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Siddartha and His Journey to Enlightenment

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Siddhartha and His Journey to Enlightenment

Siddhartha is a novel set in ancient India. It follows the life of Siddhartha. Siddhartha is the

Son of a Brahmin and a Brahmin himself. He is described as handsome, intelligent, and learned.

He has mastered all the rituals of Hinduism and is expected to be a great priest of the Brahmins.

Although Siddhartha has knowledge of many of the verses of the Vedas, he feels discontent.

He wonders if his father and other Brahmins have really achieved enlightenment. He

starts to wonder whether the holy books and sacrifices really lead to enlightenment. Govinda,

Siddhartha's best friend also feels discontent with the Hindu religion. Siddhartha tells Govinda

that he has decided to join the Samanas, a group of wandering half naked ascetics. Siddhartha

asks his father's permission to leave home and join the ascetics. Siddhartha's father reluctantly

allows him to join the Samanas because he knows Siddhartha will not change his mind. He

seems he would go even to the point of death, saying, "I will die". As Siddhartha leaves his

hometown he is glad to see that his friend Govinda has decided join him on his journey.

Siddhartha quickly learns the teachings of the Samanas and adjusts to them with ease. He

desires to become free of the self by eliminating worldly desires and attachments. He also desires

to halt the cycle of time through meditation. Siddhartha masters these new practices

and even finds favor with the eldest Samana. Siddhartha and Govinda spiritually advance

during their time with the Samanas, however Siddhartha starts to feel discontent and doubts that

this path is the way to enlightenment. He finds that asceticism doesn't lead to freeing of the Self,

breaking free from the cycle of time, and enlightenment. And after living with the Samanas for

three years, Siddhartha and Govinda hear word that Gotama the Buddha is teaching a new

doctrine. The Buddha teaches a doctrine that rejects the Atman, the Vedic text, and the caste

system. A doctrine that doesn't consists of samsara. A doctrine that reject rituals and the strict

caste system. Siddhartha and Govinda decided to join the Buddha. They journey to Jetavana,

where the Buddha and his followers dwell and engage in the Buddha's teachings. Gotama the

Buddha teachings consists of the Four Noble Truths and the Eight-Fold Path. Govinda

immediately devotes himself to the Buddha and decides become a permanent follower of

Gotama. Siddhartha feels that he cannot learn from teachers, rejects the Buddha's teachings, and

decides to leave.

Although Siddhartha is saddened to leave Govinda, who stays behind permanently as a

follower of Gotama, he knows he must seek enlightenment alone. As Siddhartha leaves the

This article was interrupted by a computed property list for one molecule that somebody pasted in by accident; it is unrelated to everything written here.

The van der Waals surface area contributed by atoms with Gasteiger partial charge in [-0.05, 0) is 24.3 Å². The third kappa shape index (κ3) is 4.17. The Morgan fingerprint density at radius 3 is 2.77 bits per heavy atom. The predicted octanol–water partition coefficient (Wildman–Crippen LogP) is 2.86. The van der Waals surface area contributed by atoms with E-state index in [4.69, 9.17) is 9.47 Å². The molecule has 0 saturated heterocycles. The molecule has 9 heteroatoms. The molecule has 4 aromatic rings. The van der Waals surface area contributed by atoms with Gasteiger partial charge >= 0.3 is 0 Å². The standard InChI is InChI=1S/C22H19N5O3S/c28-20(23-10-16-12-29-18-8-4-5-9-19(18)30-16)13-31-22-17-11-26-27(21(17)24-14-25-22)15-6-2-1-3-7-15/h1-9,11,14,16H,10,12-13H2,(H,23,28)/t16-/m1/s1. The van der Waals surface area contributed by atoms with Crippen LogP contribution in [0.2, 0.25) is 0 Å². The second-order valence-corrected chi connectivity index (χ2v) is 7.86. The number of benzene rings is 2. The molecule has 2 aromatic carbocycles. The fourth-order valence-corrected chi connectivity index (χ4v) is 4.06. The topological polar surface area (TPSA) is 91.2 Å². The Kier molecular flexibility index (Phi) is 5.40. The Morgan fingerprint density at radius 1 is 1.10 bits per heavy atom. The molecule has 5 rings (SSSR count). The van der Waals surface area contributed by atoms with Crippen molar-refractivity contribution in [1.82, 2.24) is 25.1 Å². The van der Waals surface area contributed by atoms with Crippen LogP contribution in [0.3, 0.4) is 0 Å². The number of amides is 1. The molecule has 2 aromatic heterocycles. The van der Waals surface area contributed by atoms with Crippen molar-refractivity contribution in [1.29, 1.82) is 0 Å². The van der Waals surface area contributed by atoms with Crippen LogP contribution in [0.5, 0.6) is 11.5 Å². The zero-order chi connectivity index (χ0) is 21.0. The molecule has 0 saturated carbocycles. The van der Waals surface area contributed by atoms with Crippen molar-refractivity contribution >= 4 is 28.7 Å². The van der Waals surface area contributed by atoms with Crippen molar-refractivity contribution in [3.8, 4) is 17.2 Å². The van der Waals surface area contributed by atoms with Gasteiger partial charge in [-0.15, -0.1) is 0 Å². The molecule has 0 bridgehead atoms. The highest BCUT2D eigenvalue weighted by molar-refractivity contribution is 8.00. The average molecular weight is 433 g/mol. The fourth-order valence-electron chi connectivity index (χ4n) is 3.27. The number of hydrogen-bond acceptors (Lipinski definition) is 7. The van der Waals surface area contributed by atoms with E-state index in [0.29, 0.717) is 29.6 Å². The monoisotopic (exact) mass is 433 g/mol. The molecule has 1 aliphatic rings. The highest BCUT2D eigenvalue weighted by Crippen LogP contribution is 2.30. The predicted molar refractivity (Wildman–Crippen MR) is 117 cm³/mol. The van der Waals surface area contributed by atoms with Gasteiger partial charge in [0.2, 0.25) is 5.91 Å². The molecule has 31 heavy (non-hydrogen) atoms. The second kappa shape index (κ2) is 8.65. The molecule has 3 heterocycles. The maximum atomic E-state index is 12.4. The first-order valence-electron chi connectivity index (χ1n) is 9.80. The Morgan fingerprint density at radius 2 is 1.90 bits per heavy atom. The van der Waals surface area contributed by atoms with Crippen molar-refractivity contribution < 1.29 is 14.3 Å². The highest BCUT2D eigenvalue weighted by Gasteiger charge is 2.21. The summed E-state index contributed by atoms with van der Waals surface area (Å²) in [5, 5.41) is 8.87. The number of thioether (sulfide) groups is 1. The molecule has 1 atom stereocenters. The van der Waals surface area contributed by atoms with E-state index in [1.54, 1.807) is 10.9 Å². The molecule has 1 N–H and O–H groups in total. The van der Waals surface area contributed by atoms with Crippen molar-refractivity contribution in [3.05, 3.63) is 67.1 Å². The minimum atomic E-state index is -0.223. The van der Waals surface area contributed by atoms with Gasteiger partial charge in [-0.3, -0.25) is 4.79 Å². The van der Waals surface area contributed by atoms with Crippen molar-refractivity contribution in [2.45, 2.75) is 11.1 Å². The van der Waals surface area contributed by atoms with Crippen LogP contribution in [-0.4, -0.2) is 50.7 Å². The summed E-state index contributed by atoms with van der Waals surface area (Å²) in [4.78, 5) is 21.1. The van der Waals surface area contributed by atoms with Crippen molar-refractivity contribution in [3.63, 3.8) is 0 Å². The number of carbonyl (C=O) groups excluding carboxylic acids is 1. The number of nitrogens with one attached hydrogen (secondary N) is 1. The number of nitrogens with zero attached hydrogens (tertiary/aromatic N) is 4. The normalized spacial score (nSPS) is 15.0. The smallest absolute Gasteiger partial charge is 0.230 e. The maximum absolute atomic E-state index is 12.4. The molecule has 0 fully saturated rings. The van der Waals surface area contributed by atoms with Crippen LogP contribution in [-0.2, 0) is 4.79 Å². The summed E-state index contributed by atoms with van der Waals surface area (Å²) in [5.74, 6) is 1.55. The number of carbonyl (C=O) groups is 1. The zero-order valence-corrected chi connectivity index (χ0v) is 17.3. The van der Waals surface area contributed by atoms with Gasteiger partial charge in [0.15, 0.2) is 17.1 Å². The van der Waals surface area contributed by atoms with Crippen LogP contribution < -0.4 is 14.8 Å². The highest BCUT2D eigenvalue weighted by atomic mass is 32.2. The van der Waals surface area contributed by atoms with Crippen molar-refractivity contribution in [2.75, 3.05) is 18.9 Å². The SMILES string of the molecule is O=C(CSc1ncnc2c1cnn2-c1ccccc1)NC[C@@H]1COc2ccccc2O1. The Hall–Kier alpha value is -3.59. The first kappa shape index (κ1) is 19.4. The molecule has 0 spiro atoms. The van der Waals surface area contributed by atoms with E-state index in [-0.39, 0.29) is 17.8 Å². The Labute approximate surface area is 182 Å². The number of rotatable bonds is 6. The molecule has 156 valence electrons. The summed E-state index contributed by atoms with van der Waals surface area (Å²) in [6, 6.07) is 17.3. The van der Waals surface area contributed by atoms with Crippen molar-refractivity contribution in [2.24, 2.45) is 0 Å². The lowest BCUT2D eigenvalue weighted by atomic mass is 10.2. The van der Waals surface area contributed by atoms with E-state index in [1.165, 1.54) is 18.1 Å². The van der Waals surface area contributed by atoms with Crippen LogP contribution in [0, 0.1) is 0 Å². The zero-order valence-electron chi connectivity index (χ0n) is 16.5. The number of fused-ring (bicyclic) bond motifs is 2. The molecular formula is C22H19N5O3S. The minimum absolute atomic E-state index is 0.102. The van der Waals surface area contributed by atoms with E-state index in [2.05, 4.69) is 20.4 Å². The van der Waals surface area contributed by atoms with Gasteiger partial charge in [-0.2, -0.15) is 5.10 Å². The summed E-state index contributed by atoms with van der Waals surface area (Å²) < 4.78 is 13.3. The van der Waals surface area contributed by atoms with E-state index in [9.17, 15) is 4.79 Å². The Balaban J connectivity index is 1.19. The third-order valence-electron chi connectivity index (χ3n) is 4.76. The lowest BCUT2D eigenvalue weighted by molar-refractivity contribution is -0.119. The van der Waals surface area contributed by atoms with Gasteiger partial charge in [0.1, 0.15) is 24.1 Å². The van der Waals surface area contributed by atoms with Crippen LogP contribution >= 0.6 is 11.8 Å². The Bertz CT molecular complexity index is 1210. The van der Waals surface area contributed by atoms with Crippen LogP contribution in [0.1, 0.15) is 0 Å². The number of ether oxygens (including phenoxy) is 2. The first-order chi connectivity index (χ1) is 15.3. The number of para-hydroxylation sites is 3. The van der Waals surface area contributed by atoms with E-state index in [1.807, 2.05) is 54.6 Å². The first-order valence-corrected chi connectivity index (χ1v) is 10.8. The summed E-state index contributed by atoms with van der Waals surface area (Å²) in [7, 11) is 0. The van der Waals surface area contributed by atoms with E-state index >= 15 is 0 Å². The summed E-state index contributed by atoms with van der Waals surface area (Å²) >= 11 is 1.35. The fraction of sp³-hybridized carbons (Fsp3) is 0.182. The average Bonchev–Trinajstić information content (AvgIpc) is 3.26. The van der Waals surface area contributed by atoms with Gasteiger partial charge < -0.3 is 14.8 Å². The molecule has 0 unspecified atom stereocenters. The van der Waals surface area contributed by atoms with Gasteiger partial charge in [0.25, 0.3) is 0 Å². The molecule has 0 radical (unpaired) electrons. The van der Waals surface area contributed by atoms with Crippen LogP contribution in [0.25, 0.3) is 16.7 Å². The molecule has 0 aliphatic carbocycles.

Buddha's grove, he renounces the studies of the Brahmins and the Samanas. He also relinquishes

all teachings and teachers, including the teachings of the Vedas and asceticism. Siddhartha

decides he wants to learn from himself and find out who he really is. He feels that the path to

enlightenment is through himself, saying "I will no longer study Yoga-Veda, Atharva, or

asceticism, or any other teachings. I will learn from myself, be my own pupil; I will learn from

myself the secret of Siddhartha" (pg. 39)

Siddhartha wanders about for some time. He sees the world not in a spiritual way, but in a

new way. Siddhartha spends his first night alone in a ferryman's hut. The next day, Siddhartha

asks the ferryman Vasudeva, to take him across the river. The ferryman does so gladly and tells

Siddhartha about the knowledge of the river when Siddhartha compliments the river. Siddhartha

listens, not knowing that this river is where he will find true enlightenment. When they arrive

across the river, Siddhartha regrets not being able to pay the ferryman, but the ferryman tells

Siddhartha that he was not expecting a payment. He predicts that Siddhartha will one day

return to the river give him a gift. Siddhartha soon arrives in a town and meets Kamala, a

beautiful courtesan. Siddhartha tells Kamala that he wishes to learn about love from her. She

tells Siddhartha in order to be a student of hers he must have fine things, money, and presents for

her. Kamala sets Siddhartha up with Kamaswami, a wealthy merchant so he can earn some

money. Siddhartha soon become a very successful merchant. Siddhartha works for Kamaswami

in order to provide Kamala with presents so he can continue to date her. However, Siddhartha is

only interested in Kamala because he thinks that knowledge about love will lead him to

enlightenment. Siddhartha and Kamala also realize that they are not in love with each other.

They also understand that people like themselves cannot love saying, "Perhaps people like us

cannot love" (pg.73).

As the years pass, Siddhartha starts to gamble, in



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